Many women treated for breast cancer say they have problems remembering, thinking, and concentrating during and after treatment.
A small study has found that a computer-based training program improved the memories of women who’ve been treated for breast cancer, as well as their ability to quickly process information.
The research was published in the October 2012 issue of Breast Cancer Research and Treatment. Read the abstract of “Advanced cognitive training for breast cancer survivors: a randomized controlled trial.”
Because many women report noticing problems with memory, thinking, and concentration when they’re getting chemotherapy to treat breast cancer, these problems are commonly called “chemobrain” or “chemofog.” Doctors call these issues cognitive impairment or cognitive problems.
No matter which treatments are used, some women treated for breast cancer may have trouble with:
- learning new tasks
- remembering names
- paying attention and concentrating
- finding the right words
- remembering where things are (keys, glasses, etc.)
In this study, 82 women who had been treated for breast cancer and had concerns about their memory and thinking were randomly split into three groups:
- one group completed a memory training program
- one group completed a computer-based thought processing speed training program
- one group did no training to improve memory or thought processing speed (they were told they were wait-listed for the training programs)
The memory training program taught the women strategies for remembering word lists, sequences, and written passages.
The thought processing speed training used a computer program called Insight that gave the women a series of information tasks that got progressively harder.
All the women’s memory and thinking abilities were evaluated by the researchers before the training, immediately after the training, and 2 months after the training. The women also were asked about their quality of life, anxiety, and fatigue at each evaluation.
The results showed that compared to women who did no training, women who completed the memory training program had better memories 2 months after the training.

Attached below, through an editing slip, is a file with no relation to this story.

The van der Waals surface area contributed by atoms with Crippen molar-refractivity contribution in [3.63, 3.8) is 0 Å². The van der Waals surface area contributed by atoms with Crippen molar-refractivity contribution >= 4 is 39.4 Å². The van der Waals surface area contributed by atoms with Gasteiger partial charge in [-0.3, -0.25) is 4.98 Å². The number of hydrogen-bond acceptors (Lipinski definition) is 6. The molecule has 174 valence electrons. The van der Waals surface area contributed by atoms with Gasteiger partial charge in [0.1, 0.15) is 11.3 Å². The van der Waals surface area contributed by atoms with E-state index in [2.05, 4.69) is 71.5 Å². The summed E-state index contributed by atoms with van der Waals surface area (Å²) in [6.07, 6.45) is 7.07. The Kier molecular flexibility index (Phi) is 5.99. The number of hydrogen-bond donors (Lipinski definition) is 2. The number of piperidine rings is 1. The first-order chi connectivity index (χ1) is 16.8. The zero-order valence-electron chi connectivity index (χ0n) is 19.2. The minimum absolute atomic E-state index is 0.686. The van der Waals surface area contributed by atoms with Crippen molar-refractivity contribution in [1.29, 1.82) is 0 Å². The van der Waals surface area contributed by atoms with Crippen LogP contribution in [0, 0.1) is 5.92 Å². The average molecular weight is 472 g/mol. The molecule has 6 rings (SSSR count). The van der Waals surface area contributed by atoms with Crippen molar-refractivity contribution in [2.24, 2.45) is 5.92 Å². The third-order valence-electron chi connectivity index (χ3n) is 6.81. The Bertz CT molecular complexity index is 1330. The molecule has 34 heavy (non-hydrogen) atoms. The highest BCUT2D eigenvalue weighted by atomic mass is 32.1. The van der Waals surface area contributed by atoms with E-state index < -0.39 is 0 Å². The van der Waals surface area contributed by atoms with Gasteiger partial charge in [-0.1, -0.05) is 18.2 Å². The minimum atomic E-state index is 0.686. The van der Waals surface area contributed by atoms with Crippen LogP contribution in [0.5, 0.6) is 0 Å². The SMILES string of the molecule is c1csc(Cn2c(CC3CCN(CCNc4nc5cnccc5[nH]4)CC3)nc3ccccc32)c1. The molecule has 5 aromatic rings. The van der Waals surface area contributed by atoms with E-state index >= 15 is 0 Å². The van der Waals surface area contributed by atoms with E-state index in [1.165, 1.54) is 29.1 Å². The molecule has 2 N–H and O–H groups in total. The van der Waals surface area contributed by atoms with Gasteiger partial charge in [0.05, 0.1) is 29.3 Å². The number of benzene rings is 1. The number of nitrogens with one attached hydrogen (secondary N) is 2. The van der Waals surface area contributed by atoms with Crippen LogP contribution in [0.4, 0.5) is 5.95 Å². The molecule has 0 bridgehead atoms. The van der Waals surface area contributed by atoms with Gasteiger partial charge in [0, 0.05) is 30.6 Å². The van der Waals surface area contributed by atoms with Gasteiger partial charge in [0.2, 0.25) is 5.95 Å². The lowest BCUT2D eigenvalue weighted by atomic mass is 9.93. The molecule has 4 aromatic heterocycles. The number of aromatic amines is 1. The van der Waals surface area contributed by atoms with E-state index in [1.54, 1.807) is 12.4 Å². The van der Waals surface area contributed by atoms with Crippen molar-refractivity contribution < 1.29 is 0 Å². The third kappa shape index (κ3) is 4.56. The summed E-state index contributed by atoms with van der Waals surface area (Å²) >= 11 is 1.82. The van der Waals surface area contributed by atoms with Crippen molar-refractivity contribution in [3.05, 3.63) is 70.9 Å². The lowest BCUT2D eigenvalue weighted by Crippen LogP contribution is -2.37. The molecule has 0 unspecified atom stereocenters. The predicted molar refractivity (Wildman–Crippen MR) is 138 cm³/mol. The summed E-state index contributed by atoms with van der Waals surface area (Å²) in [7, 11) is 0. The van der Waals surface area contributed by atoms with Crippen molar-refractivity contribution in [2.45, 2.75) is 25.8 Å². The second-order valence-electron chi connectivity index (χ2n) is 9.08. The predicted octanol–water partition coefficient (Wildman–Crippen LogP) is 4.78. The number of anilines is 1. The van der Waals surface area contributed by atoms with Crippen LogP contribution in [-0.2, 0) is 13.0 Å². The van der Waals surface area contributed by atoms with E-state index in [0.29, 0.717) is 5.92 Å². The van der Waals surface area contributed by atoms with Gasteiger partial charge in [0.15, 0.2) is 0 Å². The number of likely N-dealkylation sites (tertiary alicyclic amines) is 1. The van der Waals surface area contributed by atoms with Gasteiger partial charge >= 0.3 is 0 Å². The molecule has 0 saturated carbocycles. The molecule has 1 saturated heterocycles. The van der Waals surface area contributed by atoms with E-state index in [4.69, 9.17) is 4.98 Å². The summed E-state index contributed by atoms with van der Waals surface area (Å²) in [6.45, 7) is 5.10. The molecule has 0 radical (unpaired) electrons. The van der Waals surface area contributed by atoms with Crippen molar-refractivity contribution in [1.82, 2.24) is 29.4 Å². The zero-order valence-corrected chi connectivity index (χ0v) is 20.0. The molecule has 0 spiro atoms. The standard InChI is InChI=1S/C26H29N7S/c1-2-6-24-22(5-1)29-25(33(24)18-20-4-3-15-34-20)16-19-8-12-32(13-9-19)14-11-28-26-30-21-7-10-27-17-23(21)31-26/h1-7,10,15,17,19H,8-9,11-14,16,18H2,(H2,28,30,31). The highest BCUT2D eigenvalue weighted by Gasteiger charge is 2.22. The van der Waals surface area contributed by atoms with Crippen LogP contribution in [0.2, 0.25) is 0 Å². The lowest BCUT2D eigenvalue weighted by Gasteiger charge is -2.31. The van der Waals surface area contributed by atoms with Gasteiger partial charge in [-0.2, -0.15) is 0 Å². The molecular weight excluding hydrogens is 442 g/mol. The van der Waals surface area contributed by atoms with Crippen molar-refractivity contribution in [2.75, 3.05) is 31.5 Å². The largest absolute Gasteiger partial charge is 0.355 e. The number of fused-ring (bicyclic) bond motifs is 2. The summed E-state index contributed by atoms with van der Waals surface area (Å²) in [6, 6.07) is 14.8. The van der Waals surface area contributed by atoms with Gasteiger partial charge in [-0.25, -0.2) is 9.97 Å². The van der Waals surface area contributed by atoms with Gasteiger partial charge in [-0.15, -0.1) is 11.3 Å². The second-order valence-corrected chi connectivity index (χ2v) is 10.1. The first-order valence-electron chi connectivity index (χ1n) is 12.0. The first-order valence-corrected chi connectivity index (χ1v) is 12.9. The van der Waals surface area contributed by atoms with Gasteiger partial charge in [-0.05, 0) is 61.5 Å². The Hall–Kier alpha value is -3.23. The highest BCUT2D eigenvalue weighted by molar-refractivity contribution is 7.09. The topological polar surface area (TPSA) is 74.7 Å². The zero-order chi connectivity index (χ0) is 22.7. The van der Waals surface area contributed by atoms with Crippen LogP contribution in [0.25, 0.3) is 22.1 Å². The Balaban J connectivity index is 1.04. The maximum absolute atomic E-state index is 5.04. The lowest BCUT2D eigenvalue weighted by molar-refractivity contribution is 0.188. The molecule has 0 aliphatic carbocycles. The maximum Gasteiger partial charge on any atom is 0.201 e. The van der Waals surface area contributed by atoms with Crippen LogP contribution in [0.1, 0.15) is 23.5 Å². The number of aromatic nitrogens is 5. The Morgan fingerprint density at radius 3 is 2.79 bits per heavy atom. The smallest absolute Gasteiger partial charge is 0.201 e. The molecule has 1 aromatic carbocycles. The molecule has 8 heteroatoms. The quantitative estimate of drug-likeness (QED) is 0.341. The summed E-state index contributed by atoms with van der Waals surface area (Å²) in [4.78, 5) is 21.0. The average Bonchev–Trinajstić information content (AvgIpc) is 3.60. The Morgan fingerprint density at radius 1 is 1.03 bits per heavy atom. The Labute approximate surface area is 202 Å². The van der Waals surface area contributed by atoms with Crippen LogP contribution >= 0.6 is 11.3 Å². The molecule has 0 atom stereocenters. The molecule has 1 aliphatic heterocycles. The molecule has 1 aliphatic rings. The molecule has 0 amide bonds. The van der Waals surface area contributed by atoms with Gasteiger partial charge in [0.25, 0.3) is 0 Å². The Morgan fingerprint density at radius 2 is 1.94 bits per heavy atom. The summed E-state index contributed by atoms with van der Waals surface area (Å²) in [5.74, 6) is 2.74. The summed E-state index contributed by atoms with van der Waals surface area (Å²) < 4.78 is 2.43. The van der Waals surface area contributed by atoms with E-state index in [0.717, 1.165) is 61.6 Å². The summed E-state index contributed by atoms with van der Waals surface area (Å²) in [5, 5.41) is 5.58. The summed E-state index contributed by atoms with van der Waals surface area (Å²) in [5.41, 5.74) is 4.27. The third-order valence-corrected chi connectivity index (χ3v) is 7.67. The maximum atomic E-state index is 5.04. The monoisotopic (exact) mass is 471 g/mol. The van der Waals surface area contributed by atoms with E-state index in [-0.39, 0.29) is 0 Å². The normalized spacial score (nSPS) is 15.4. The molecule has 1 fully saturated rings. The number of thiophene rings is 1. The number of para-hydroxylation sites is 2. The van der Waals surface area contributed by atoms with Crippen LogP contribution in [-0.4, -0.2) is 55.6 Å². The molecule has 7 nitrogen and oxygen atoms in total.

Women who completed the thought processing speed training program had better thought processing speed both immediately after the training and 2 months after the training. These women also had better memories immediately after the thought processing training and 2 months after the training.
The women who completed the memory training and thought processing speed training also said they felt they were thinking more clearly and had better quality of life compared to the women who didn’t do a training program.
These results are very exciting and promising; still, because this study was small, more research is needed to see if the results are confirmed in a larger group of women.
If you’ve been diagnosed with breast cancer and are having thinking and memory problems, there are things you can do to help yourself. You might want to read the transcript of a 2008 Breastcancer.org Ask-the-Expert Online Conference on Managing Chemo Brain to learn about other women’s experiences, questions, and answers from Breastcancer.org medical experts. You’ll find tips on:
- managing memory challenges
- keeping your mind alert
- getting more and better quality sleep
- staying safe when you’re not so alert
Can we help guide you?
Create a profile for better recommendations
Breast self-exam, or regularly examining your breasts on your own, can be an important way to...
- Triple-Negative Breast Cancer (Redirect)
What Is Breast Implant Illness?
Breast implant illness (BII) is a term that some women and doctors use to refer to a wide range...